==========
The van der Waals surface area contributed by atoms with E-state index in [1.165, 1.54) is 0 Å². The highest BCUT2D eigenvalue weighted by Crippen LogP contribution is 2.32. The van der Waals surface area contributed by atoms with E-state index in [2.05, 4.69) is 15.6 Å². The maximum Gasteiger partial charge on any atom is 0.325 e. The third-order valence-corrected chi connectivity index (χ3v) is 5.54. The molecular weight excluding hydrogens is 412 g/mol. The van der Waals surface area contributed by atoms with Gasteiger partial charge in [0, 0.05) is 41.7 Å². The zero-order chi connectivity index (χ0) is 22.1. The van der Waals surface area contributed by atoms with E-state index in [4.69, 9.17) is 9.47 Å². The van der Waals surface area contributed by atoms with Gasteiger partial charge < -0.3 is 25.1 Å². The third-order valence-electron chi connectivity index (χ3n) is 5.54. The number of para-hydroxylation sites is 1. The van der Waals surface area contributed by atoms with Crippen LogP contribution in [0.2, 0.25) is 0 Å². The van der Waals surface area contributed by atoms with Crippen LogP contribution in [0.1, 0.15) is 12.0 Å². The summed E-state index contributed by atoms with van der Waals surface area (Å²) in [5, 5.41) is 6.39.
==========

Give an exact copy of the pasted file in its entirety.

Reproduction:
The van der Waals surface area contributed by atoms with E-state index in [1.165, 1.54) is 0 Å². The highest BCUT2D eigenvalue weighted by Crippen LogP contribution is 2.32. The van der Waals surface area contributed by atoms with E-state index in [2.05, 4.69) is 15.6 Å². The maximum Gasteiger partial charge on any atom is 0.325 e. The third-order valence-corrected chi connectivity index (χ3v) is 5.54. The molecular weight excluding hydrogens is 412 g/mol. The van der Waals surface area contributed by atoms with Gasteiger partial charge in [0, 0.05) is 41.7 Å². The zero-order chi connectivity index (χ0) is 22.1. The van der Waals surface area contributed by atoms with E-state index in [4.69, 9.17) is 9.47 Å². The van der Waals surface area contributed by atoms with Gasteiger partial charge < -0.3 is 25.1 Å². The third-order valence-electron chi connectivity index (χ3n) is 5.54. The number of para-hydroxylation sites is 1. The van der Waals surface area contributed by atoms with Crippen LogP contribution in [0.2, 0.25) is 0 Å². The van der Waals surface area contributed by atoms with Crippen LogP contribution in [0.1, 0.15) is 12.0 Å². The summed E-state index contributed by atoms with van der Waals surface area (Å²) in [5, 5.41) is 6.39.